this is shared with stakeholders and well supported in the school development plan
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(SDP). The governing body of which the owner is the chair, holds the schools senior
leadership to account. Self-evaluation is analytical, accurate and feeds into the
priorities for the SDP. The process of strategic planning is good and is having a positive
impact on raising standards in the KG and the primary phases.
The principal and vice principal are clear about the schools strengths and areas for
improvement and demonstrate effective capacity to improve. The vice principal is
active in ensuring that strategies for improvement are put in place. Leaders at all
levels need to ensure that they understand the attainment data and use it to ensure
lesson planning meets the needs of all groups of students at different levels of ability
and stages of learning. Examples of good practice in the KG and primary phases are
not shared across the school. Measures to improve the schools diagnostic
assessment systems and the management of data is beginning to provide the school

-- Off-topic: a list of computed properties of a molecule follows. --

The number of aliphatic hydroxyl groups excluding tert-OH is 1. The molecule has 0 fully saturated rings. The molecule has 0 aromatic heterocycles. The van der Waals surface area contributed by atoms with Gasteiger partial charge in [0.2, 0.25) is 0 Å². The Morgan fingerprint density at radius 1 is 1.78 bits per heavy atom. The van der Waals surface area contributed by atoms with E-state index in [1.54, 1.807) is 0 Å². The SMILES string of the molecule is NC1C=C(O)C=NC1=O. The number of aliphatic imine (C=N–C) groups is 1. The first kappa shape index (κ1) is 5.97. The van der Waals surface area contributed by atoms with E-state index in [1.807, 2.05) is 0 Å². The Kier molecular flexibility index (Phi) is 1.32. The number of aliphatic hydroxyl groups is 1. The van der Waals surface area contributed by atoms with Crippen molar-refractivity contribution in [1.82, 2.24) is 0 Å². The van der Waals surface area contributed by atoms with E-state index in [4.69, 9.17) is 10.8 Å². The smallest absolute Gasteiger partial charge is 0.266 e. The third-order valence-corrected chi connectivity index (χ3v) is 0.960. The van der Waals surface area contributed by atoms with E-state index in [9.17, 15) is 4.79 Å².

with information of where students skills are weak. This information is not used
effectively by leaders and teachers to ensure better planning in lessons to raise
achievement in the middle and high phase grades. Systems to ensure rigorous
monitoring of marking, planning and progress in lessons across the school are in need
of further development.
The day-to-day running of the school is good in most aspects. Students are well looked
after and appreciate the values of Islam and their cultural heritage through the wide
range of activities, assemblies, national celebrations and educational opportunities
provided.
Parents are encouraged to become involved in the life of the school. They work with
students to enrich the curriculum and broaden students experiences. For example,